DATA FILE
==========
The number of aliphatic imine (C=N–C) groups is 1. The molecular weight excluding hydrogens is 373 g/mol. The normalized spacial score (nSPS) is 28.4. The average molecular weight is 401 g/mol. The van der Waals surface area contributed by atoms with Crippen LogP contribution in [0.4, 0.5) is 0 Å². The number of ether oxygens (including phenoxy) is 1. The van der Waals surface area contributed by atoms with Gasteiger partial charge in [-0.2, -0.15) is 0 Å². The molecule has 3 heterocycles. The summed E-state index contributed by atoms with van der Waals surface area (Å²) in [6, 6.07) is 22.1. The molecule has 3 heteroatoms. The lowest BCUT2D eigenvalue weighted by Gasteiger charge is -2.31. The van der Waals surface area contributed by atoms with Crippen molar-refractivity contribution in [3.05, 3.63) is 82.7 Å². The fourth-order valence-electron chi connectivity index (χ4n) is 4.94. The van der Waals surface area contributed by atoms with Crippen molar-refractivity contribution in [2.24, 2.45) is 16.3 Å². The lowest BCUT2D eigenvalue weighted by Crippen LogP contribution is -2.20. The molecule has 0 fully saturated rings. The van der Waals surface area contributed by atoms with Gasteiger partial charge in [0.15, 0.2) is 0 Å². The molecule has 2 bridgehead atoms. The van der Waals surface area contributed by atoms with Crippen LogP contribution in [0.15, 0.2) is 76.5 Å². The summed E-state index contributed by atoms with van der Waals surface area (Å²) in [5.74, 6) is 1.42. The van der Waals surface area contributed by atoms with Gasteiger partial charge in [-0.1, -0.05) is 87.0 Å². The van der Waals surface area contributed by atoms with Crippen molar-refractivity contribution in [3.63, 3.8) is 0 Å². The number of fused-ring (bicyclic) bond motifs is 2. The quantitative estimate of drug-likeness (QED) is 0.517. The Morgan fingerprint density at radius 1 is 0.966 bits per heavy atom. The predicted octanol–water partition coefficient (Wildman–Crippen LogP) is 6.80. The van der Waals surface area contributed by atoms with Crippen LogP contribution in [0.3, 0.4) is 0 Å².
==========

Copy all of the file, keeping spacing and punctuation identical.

The number of aliphatic imine (C=N–C) groups is 1. The molecular weight excluding hydrogens is 373 g/mol. The normalized spacial score (nSPS) is 28.4. The average molecular weight is 401 g/mol. The van der Waals surface area contributed by atoms with Crippen LogP contribution in [0.4, 0.5) is 0 Å². The number of ether oxygens (including phenoxy) is 1. The van der Waals surface area contributed by atoms with Gasteiger partial charge in [-0.2, -0.15) is 0 Å². The molecule has 3 heterocycles. The summed E-state index contributed by atoms with van der Waals surface area (Å²) in [6, 6.07) is 22.1. The molecule has 3 heteroatoms. The lowest BCUT2D eigenvalue weighted by Gasteiger charge is -2.31. The van der Waals surface area contributed by atoms with Crippen molar-refractivity contribution in [3.05, 3.63) is 82.7 Å². The fourth-order valence-electron chi connectivity index (χ4n) is 4.94. The van der Waals surface area contributed by atoms with Crippen molar-refractivity contribution in [2.24, 2.45) is 16.3 Å². The lowest BCUT2D eigenvalue weighted by Crippen LogP contribution is -2.20. The molecule has 0 fully saturated rings. The van der Waals surface area contributed by atoms with Gasteiger partial charge in [0.15, 0.2) is 0 Å². The molecule has 2 bridgehead atoms. The van der Waals surface area contributed by atoms with Crippen LogP contribution in [0.15, 0.2) is 76.5 Å². The summed E-state index contributed by atoms with van der Waals surface area (Å²) in [5.74, 6) is 1.42. The van der Waals surface area contributed by atoms with Gasteiger partial charge in [-0.1, -0.05) is 87.0 Å². The van der Waals surface area contributed by atoms with Crippen molar-refractivity contribution in [3.63, 3.8) is 0 Å². The number of fused-ring (bicyclic) bond motifs is 2. The quantitative estimate of drug-likeness (QED) is 0.517. The Morgan fingerprint density at radius 1 is 0.966 bits per heavy atom. The predicted octanol–water partition coefficient (Wildman–Crippen LogP) is 6.80. The van der Waals surface area contributed by atoms with Crippen LogP contribution in [0.3, 0.4) is 0 Å².